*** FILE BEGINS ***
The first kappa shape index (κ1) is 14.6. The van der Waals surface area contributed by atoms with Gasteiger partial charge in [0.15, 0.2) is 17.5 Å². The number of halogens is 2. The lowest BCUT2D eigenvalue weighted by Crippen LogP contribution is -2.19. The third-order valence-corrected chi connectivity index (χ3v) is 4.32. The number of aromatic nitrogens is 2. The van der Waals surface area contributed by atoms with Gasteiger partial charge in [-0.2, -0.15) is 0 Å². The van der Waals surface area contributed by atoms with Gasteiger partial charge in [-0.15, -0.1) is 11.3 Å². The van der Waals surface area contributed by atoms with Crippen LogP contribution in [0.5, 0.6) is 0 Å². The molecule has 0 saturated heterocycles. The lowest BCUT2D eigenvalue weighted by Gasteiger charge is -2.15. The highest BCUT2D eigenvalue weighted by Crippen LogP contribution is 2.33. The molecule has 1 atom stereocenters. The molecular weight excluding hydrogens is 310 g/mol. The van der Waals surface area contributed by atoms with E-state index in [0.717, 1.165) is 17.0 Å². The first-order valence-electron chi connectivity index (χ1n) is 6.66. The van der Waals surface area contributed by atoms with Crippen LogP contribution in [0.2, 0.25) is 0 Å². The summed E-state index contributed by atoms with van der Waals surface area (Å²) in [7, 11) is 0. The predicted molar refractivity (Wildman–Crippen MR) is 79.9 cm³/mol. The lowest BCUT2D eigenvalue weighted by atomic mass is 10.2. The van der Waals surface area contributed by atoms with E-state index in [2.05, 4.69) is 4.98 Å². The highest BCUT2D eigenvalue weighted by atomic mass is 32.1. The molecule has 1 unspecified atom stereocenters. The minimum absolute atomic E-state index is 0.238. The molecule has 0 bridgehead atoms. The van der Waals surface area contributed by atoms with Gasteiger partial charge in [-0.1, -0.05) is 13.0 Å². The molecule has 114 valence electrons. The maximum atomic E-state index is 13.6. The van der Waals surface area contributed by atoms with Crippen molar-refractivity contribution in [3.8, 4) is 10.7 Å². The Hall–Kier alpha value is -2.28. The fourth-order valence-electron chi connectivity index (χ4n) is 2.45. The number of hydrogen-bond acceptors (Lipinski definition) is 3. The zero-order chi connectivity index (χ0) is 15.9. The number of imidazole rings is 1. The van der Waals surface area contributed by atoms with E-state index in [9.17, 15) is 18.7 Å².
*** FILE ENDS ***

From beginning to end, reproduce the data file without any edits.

The first kappa shape index (κ1) is 14.6. The van der Waals surface area contributed by atoms with Gasteiger partial charge in [0.15, 0.2) is 17.5 Å². The number of halogens is 2. The lowest BCUT2D eigenvalue weighted by Crippen LogP contribution is -2.19. The third-order valence-corrected chi connectivity index (χ3v) is 4.32. The number of aromatic nitrogens is 2. The van der Waals surface area contributed by atoms with Gasteiger partial charge in [-0.2, -0.15) is 0 Å². The van der Waals surface area contributed by atoms with Gasteiger partial charge in [-0.15, -0.1) is 11.3 Å². The van der Waals surface area contributed by atoms with Crippen LogP contribution in [0.5, 0.6) is 0 Å². The molecule has 0 saturated heterocycles. The lowest BCUT2D eigenvalue weighted by Gasteiger charge is -2.15. The highest BCUT2D eigenvalue weighted by Crippen LogP contribution is 2.33. The molecule has 1 atom stereocenters. The molecular weight excluding hydrogens is 310 g/mol. The van der Waals surface area contributed by atoms with E-state index in [0.717, 1.165) is 17.0 Å². The first-order valence-electron chi connectivity index (χ1n) is 6.66. The van der Waals surface area contributed by atoms with Crippen LogP contribution in [0.2, 0.25) is 0 Å². The summed E-state index contributed by atoms with van der Waals surface area (Å²) in [7, 11) is 0. The predicted molar refractivity (Wildman–Crippen MR) is 79.9 cm³/mol. The lowest BCUT2D eigenvalue weighted by atomic mass is 10.2. The van der Waals surface area contributed by atoms with E-state index in [2.05, 4.69) is 4.98 Å². The highest BCUT2D eigenvalue weighted by atomic mass is 32.1. The molecule has 1 unspecified atom stereocenters. The minimum absolute atomic E-state index is 0.238. The molecule has 0 bridgehead atoms. The van der Waals surface area contributed by atoms with Gasteiger partial charge in [-0.1, -0.05) is 13.0 Å². The molecule has 114 valence electrons. The maximum atomic E-state index is 13.6. The van der Waals surface area contributed by atoms with Crippen molar-refractivity contribution in [3.8, 4) is 10.7 Å². The Hall–Kier alpha value is -2.28. The fourth-order valence-electron chi connectivity index (χ4n) is 2.45. The number of hydrogen-bond acceptors (Lipinski definition) is 3. The zero-order chi connectivity index (χ0) is 15.9. The number of imidazole rings is 1. The van der Waals surface area contributed by atoms with E-state index in [9.17, 15) is 18.7 Å².